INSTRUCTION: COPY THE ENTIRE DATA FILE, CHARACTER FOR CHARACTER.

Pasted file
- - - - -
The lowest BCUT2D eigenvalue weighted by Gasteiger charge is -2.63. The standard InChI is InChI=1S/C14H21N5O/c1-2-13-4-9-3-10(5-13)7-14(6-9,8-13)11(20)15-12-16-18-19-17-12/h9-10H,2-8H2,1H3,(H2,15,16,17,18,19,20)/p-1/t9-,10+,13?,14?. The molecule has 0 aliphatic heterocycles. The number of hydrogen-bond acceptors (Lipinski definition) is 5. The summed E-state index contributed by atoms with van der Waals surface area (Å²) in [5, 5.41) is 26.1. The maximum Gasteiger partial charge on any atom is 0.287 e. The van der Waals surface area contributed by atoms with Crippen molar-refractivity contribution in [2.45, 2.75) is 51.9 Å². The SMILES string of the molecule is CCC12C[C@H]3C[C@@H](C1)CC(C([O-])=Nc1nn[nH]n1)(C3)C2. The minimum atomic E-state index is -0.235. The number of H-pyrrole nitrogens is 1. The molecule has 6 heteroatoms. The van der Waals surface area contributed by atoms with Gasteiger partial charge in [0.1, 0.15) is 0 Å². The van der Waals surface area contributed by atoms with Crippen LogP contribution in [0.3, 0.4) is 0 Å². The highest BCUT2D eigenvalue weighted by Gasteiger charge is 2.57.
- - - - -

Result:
The lowest BCUT2D eigenvalue weighted by Gasteiger charge is -2.63. The standard InChI is InChI=1S/C14H21N5O/c1-2-13-4-9-3-10(5-13)7-14(6-9,8-13)11(20)15-12-16-18-19-17-12/h9-10H,2-8H2,1H3,(H2,15,16,17,18,19,20)/p-1/t9-,10+,13?,14?. The molecule has 0 aliphatic heterocycles. The number of hydrogen-bond acceptors (Lipinski definition) is 5. The summed E-state index contributed by atoms with van der Waals surface area (Å²) in [5, 5.41) is 26.1. The maximum Gasteiger partial charge on any atom is 0.287 e. The van der Waals surface area contributed by atoms with Crippen molar-refractivity contribution in [2.45, 2.75) is 51.9 Å². The SMILES string of the molecule is CCC12C[C@H]3C[C@@H](C1)CC(C([O-])=Nc1nn[nH]n1)(C3)C2. The minimum atomic E-state index is -0.235. The number of H-pyrrole nitrogens is 1. The molecule has 6 heteroatoms. The van der Waals surface area contributed by atoms with Gasteiger partial charge in [0.1, 0.15) is 0 Å². The van der Waals surface area contributed by atoms with Crippen LogP contribution in [0.3, 0.4) is 0 Å². The highest BCUT2D eigenvalue weighted by Gasteiger charge is 2.57.